By Ian Ransom
MELBOURNE (Reuters) – Australia will look to sign off from a successful Women’s World Cup in style when they bring their “amazing journey” to an end against Sweden in the third-place playoff in Brisbane on Saturday.
A bronze medal will be little consolation for either team after missing out on Sunday’s title-decider but the Matildas are motivated to thank the nation for their massive support throughout the tournament.
“For us, this has probably been the most amazing four weeks of our careers,” Australia captain Sam Kerr told a press conference on Friday.
“The way the country’s got behind the way we’ve been playing, it’s been an amazing journey to be a part of.
“We have one more game but we can really end on a high.”
A bronze medal at Lang Park would break new ground for co-hosts Australia after their maiden trip to the semi-finals.
It would be nothing new for Sweden, though – they already have three in their trophy cabinet, including one from four years ago in France.
Sweden’s staff may have a tougher job in lifting the players after yet another near-miss at a major tournament.
The Swedes were beaten for the Olympic gold medal by Canada at the Tokyo Games and fell at the semi-final hurdle against eventual winners England at last year’s European Championship.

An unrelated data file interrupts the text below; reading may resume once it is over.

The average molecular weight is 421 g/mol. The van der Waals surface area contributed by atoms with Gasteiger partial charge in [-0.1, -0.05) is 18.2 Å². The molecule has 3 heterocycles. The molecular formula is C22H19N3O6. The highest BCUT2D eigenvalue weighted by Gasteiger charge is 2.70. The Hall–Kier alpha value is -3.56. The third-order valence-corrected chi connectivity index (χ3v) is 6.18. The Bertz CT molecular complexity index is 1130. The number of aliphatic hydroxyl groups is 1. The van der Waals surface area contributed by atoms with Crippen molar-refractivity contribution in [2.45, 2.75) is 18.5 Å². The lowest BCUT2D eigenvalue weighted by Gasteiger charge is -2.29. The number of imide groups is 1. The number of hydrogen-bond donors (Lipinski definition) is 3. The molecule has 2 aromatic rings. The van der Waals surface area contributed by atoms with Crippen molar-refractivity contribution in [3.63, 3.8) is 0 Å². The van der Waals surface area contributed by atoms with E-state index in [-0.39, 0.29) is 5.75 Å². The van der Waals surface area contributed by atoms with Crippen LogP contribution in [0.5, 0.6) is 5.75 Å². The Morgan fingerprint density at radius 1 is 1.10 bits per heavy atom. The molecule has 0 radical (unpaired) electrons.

But coach Peter Gerhardsson was in no doubt his team would be fired up for Saturday.
“There’s no lack of motivation or anything. Like I said, the players are in a good condition,” he told reporters.
“The only thing is that we’ve got an opponent on the other side that are also very highly motivated.”
Having prided themselves on keeping clean sheets during the tournament, both teams suffered costly defensive lapses in the semi-finals.
Lax set-piece defending saw Sweden concede a late winner against Spain, while Ellie Carpenter’s failure to clear a long ball helped England to a 3-1 win over Australia.
The Matildas struggled against England without Alanna Kennedy and the centre back will again be absent on Saturday due to concussion symptoms, leaving the hosts with a challenge to handle Sweden’s strong set-piece.
Sweden, meanwhile, will have to deal with Australia’s talismanic striker Kerr, who scored a wonder goal against England but was fuming at herself for not burying other chances.
There are plenty of links between the sides, meaning they are not entirely unfamiliar with each other.
Australia are coached by Swede Tony Gustavsson and a number of the Matildas play their club football in the Scandinavian country.
Australia thrashed Sweden 4-0 in a friendly in Melbourne last year but the Swedes won their last competitive match 1-0 in the Olympic semi-finals.
England offered Sweden a blueprint to beat the counter-punching Matildas in the semi-finals when they shut down their transitions and hammered them with heavy challenges.
With no costly suspensions in play, the threat of yellow cards may do little to discourage physicality on Saturday.
“It’s going to be a physical battle out there tomorrow, for sure,” said Gustavsson.
“And it’s up to the referee to protect the players because neither one of (the teams) are going to shy away.”
(Reporting by Ian Ransom in Melbourne; Editing by Peter Rutherford)
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